Trends at food assistance programs in Glouster indicate food insecurity is on the rise

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GLOUSTER, Ohio (WOUB/Report for America) — Standing by pallets of peanut butter jars and loaves of sandwich bread, Becky Handa did a quick count of her remaining supplies.

“We are about 70% out already,” she said.

It was only 10:15 a.m. — a full 45 minutes before the weekly PB&J distribution outside Trimble Middle-Elementary School was scheduled to start — and she’d already given away most of what she’d brought.

Handa is a school outreach caseworker with Athens County Children Services. The PB&J program takes place every summer to help families feed kids while school is out.

Giving out all the food at a distribution isn’t unusual, Handa said. What’s new this year is the speed with which it goes.

Handa regularly finds the parking lot full of cars when she arrives. Families in need of assistance come over an hour early to make sure they get something to bring home. By the time the event officially starts, there’s seldom any food left.

A sign for the town of Glouster mounted on stone and mortar pillar by the road
Glouster is the largest town in the Trimble school district. Trimble Middle-Elementary School is a few minutes away in Jacksonville. [WOUB]
The uptick in demand is part of a broader trend. The end of COVID-era SNAP allotments, coupled with inflation and dwindling federal food assistance, has meant more families can’t afford the food they need.

State food assistance did get a moderate bump in funding recently in Ohio’s biennial budget, which will help food banks offset the increase in food prices. However, that funding is well below what food banks asked for and unlikely to have a major impact in the short term.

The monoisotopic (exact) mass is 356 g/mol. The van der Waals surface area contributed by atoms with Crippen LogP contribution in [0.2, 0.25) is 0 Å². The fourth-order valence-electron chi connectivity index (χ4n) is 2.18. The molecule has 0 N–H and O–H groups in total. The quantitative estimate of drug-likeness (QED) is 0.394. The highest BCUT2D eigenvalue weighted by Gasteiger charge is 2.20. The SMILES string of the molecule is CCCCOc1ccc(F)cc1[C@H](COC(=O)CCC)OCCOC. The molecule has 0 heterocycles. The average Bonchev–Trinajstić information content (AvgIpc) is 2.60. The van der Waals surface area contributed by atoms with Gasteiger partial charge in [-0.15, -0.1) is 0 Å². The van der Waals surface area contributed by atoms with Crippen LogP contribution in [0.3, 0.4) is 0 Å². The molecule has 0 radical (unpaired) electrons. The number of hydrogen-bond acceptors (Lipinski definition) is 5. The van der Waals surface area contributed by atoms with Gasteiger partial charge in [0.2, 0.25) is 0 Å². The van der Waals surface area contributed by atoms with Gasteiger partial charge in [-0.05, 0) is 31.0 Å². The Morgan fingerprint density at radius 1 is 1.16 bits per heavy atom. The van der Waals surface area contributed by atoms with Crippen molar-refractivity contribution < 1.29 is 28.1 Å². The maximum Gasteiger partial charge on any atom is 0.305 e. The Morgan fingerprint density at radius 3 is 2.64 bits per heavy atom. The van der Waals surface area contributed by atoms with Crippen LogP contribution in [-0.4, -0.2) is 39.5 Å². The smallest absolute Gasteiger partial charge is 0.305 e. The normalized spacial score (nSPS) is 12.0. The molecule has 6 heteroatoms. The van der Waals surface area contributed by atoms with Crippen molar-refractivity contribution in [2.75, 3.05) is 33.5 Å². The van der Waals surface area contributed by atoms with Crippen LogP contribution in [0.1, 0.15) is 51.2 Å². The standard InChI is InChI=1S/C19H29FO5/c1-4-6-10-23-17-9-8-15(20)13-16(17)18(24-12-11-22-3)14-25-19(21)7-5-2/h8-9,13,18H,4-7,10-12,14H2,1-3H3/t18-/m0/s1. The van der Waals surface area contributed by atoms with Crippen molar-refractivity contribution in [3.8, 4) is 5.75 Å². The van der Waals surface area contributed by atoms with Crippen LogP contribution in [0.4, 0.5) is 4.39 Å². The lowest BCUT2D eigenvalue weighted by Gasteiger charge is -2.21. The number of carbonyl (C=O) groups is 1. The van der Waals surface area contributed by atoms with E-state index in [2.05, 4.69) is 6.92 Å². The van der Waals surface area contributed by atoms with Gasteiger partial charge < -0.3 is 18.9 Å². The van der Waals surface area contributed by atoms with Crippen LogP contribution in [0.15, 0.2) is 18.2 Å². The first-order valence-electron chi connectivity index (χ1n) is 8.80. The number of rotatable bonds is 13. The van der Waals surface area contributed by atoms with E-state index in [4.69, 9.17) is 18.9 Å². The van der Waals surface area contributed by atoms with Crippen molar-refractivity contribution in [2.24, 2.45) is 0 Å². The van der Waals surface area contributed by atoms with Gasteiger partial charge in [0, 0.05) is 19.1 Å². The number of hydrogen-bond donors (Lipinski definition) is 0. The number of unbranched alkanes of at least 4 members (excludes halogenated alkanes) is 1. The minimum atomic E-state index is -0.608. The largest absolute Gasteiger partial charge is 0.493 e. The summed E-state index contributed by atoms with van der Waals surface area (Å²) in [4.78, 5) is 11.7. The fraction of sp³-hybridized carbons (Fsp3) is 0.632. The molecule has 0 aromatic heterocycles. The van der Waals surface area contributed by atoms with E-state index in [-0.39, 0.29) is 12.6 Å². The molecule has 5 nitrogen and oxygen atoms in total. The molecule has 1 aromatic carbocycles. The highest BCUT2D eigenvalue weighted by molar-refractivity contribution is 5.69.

The Glouster Public Library is just down the road from Trimble Middle-Elementary School. Tessa Evanosky runs a school lunch program there every afternoon.

“I think it’s more than doubled,” she said, referring to how many kids typically attend.

Evanosky hosts the event in the library meeting room. She says it’s not uncommon for her to have between 20 and 25 kids at once.

Evanosky makes sure the kids and their parents see her taking food home herself. She said that helps reduce stigma.

“I think there’s a lot of shame in food insecurity, so I try to make lunch just a really fun hour of togetherness and community,” said Evanosky.

While state food assistance funding is locked in for the next two years, funding from the federal government is up in the air.

A significant portion of federal food assistance for the next several years will be determined in the upcoming 2023 farm bill. That package of legislation has a major impact on SNAP and other food assistance programs.

The bill is due to pass by the end of September, when the current farm bill expires.

Advocates say greater food access for low-income families could help relieve some of the pressure local food programs are currently experiencing.

In the meantime, members of the Trimble/Glouster community are working together to manage the situation.

“Families are supporting families in this community,” said Handa. “I’ve had somebody come and pick up (food) for an entire street of kids that were not able to make it out.”